About a year ago, I went to see a movie at Cairn University, formerly Philadelphia College of the Bible. If you will grab a pen and paper, I will give you a website where you can go to get more information. You see, I had to travel to Langhorne, PA to see this film because you can’t find it anywhere online. You can’t find it in a video store or at the Regal Cinema. You have to request it, and it will be delivered. The website is mltsfilm.org. This stands for Most Likely to Succeed and it is a film about education. This film includes experts like Ken Robinson, who has the most viewed TED talk online entitled “Do Schools Kill Creativity?” It also includes Sal Khan, the creator of the Khan Academy. Additionally Ken Jennings, arguably the smartest man in the world according to Jeopardy. Also present are leaders in industry that all have a problem with our current educational model.
This is a film for everyone…all stakeholders because it doesn’t talk about reform in the sense that we tweak our current system of education, but instead start all over. For students…imagine a school without homework, or grades, or even subjects. For teachers imagine complete academic freedom, no supervisors, no lesson plans. For the board imagine no tenure or collective bargaining contracts etc…
What I have just mentioned contains an awful lot of hot button issues in our current system, but our current system was created for an industrial society that was the state of the art over 100 years ago. Tragically, it hasn’t been relevant to our own students and our own country’s needs even since I went to high school. More and more our success in the future relies on a skill that has weakened for lack of use over the years and that is the skill of creativity. Everyone possesses this skill but it has lied dormant in a world of standards, accountability, and fairness.
Every day this year, I have been teaching a class of Digital Music Composition. The students create everyday, individually or sometimes in groups. Sometimes original pieces or derivative work. When a subject or concept comes up it is part of the creative process and we learn about it, just in time. Sadly, this course will be going away with my retirement. This is sad. Sadder still that when teachers who obviously recognize this need for creativity in the school and have been trying desperately to get funding have resorted to a Pie in the Face fundraising activity to get just the minimum financial consideration.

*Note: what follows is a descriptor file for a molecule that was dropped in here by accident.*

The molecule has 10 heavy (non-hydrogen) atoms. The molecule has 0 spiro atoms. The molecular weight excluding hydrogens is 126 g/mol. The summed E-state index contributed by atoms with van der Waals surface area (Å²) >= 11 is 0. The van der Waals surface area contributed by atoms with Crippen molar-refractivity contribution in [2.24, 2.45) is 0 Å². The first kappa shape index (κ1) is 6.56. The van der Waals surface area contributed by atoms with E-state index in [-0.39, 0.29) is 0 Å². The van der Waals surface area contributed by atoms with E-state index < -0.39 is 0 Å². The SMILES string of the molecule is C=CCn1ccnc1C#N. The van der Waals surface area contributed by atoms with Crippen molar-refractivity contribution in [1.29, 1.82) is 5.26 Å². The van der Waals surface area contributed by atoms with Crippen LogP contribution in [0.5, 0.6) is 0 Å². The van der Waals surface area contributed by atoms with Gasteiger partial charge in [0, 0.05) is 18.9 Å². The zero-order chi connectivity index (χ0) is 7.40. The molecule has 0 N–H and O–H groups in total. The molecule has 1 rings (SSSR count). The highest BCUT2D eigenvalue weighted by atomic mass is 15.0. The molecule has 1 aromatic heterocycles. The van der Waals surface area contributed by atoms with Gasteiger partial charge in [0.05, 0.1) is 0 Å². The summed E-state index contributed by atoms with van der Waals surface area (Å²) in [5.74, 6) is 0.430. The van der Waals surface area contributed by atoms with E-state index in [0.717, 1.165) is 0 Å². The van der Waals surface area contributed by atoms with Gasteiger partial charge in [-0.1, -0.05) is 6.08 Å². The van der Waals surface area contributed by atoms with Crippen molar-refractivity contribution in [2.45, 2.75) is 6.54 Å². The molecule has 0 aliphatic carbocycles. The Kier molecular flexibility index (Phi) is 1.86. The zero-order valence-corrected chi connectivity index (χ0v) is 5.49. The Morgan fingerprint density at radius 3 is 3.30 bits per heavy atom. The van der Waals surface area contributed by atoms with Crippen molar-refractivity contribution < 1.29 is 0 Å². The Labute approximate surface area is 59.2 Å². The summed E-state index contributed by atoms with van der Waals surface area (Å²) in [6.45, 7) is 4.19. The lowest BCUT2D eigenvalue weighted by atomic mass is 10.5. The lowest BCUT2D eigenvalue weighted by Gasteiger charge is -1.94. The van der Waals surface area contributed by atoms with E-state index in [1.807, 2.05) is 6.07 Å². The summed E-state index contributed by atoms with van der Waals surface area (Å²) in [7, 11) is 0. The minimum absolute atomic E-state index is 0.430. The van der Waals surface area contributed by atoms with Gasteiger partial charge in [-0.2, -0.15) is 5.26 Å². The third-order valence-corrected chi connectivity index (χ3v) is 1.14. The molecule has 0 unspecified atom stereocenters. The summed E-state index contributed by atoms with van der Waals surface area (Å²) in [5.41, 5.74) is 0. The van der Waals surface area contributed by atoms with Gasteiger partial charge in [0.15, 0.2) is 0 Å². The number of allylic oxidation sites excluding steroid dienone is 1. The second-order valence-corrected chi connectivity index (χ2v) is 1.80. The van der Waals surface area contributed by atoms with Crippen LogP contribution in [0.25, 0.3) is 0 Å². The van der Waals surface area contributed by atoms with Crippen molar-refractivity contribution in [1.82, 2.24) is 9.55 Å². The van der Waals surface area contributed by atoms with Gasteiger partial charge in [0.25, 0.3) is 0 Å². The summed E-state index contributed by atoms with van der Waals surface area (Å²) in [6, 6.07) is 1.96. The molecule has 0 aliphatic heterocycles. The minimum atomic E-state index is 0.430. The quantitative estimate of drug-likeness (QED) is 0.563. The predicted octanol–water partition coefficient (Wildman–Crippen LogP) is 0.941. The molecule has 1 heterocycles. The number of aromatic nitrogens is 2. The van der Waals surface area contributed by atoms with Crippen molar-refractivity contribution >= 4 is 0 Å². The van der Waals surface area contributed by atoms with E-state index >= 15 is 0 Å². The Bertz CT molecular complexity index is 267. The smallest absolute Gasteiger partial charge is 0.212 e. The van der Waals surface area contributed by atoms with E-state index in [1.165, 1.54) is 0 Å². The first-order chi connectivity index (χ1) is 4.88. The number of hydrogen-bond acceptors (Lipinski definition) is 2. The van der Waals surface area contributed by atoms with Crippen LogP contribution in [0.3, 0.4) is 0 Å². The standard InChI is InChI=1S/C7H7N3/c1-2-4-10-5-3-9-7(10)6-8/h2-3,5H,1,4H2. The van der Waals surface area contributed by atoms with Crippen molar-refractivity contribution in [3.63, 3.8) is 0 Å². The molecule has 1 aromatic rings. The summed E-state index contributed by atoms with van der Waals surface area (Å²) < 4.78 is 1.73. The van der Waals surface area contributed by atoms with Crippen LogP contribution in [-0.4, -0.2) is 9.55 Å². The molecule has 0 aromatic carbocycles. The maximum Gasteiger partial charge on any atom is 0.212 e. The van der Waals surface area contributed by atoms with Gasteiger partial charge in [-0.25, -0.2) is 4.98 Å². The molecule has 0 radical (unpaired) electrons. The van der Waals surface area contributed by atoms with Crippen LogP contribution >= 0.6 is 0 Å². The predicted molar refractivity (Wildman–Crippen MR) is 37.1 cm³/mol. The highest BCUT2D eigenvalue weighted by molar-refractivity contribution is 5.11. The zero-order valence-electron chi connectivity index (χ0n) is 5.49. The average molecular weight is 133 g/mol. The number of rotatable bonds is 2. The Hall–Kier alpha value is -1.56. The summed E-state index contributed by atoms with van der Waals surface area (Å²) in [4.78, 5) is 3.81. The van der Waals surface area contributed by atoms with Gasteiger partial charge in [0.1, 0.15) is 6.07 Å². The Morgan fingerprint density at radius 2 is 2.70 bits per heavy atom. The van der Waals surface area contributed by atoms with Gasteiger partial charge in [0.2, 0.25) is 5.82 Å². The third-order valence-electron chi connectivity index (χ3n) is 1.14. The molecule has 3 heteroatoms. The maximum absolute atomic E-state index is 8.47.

On April 12 our music students had an opportunity to hear from a guest speaker. His name was Dawson Coyle. Dawson is a young man with Tourette syndrome. He attends my church, was a participant in season 12 of The Voice, and is home schooled. I was curious about how he would respond to the statement made by one of his Voice panelists just before he was knocked out. She accused him of being a singer/songwriter. His answer to me was that he has been singing all his life and writing about what he likes and sharing it with the world for free…and the world paid him back! He never auditioned for The Voice…The Voice found him. It shouldn’t just be homeschooling where this is the case.
Everyone tonight is encouraged to view the 2 minute trailer at the web address I gave you and the entirety of this message can be read again on a blog entitled uncommonsense at michaelmccausland.com In the meantime, I leave you with some comments that some of my students have regarding their experiences in their music classes.
It is hoped by me that in spite of all of the challenges that you currently face, or perhaps because of those challenges, that Buena emerges as the best place for learning in the 21st Century. I thank you.